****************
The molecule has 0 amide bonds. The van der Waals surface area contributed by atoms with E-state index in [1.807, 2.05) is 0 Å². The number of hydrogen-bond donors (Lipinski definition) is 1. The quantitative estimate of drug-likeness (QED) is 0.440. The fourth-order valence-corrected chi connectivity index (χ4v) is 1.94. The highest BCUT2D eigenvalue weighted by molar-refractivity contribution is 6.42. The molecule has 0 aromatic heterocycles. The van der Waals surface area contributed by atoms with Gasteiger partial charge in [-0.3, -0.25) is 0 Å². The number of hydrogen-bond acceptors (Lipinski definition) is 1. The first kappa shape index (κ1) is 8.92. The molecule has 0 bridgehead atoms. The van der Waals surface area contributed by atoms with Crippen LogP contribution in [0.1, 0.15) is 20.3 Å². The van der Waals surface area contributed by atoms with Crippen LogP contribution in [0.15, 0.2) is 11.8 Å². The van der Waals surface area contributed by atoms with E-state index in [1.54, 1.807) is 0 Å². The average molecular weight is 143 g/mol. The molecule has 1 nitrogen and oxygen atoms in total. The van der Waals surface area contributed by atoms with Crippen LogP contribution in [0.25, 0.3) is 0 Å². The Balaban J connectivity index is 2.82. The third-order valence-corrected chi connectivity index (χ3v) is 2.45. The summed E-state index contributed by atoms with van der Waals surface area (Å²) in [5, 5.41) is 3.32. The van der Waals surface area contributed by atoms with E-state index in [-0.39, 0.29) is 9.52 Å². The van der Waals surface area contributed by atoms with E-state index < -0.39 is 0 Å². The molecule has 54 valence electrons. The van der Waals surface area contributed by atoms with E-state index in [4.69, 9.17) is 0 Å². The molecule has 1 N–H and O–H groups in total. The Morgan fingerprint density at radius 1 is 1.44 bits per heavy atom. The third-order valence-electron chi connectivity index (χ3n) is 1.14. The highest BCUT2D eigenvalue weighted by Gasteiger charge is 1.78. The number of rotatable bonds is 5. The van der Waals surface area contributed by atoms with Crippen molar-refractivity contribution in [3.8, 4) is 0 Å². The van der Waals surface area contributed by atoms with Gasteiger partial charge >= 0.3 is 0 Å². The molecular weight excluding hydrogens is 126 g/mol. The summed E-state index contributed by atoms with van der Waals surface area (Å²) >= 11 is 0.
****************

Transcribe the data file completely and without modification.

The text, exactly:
The molecule has 0 amide bonds. The van der Waals surface area contributed by atoms with E-state index in [1.807, 2.05) is 0 Å². The number of hydrogen-bond donors (Lipinski definition) is 1. The quantitative estimate of drug-likeness (QED) is 0.440. The fourth-order valence-corrected chi connectivity index (χ4v) is 1.94. The highest BCUT2D eigenvalue weighted by molar-refractivity contribution is 6.42. The molecule has 0 aromatic heterocycles. The van der Waals surface area contributed by atoms with Gasteiger partial charge in [-0.3, -0.25) is 0 Å². The number of hydrogen-bond acceptors (Lipinski definition) is 1. The first kappa shape index (κ1) is 8.92. The molecule has 0 bridgehead atoms. The van der Waals surface area contributed by atoms with Crippen LogP contribution in [0.1, 0.15) is 20.3 Å². The van der Waals surface area contributed by atoms with Crippen LogP contribution in [0.15, 0.2) is 11.8 Å². The van der Waals surface area contributed by atoms with E-state index in [1.54, 1.807) is 0 Å². The average molecular weight is 143 g/mol. The molecule has 1 nitrogen and oxygen atoms in total. The van der Waals surface area contributed by atoms with Crippen LogP contribution in [0.25, 0.3) is 0 Å². The Balaban J connectivity index is 2.82. The third-order valence-corrected chi connectivity index (χ3v) is 2.45. The summed E-state index contributed by atoms with van der Waals surface area (Å²) in [5, 5.41) is 3.32. The van der Waals surface area contributed by atoms with E-state index in [-0.39, 0.29) is 9.52 Å². The van der Waals surface area contributed by atoms with E-state index < -0.39 is 0 Å². The molecule has 54 valence electrons. The van der Waals surface area contributed by atoms with E-state index in [4.69, 9.17) is 0 Å². The molecule has 1 N–H and O–H groups in total. The Morgan fingerprint density at radius 1 is 1.44 bits per heavy atom. The third-order valence-electron chi connectivity index (χ3n) is 1.14. The highest BCUT2D eigenvalue weighted by Gasteiger charge is 1.78. The number of rotatable bonds is 5. The van der Waals surface area contributed by atoms with Crippen molar-refractivity contribution in [3.8, 4) is 0 Å². The van der Waals surface area contributed by atoms with Gasteiger partial charge >= 0.3 is 0 Å². The molecular weight excluding hydrogens is 126 g/mol. The summed E-state index contributed by atoms with van der Waals surface area (Å²) >= 11 is 0.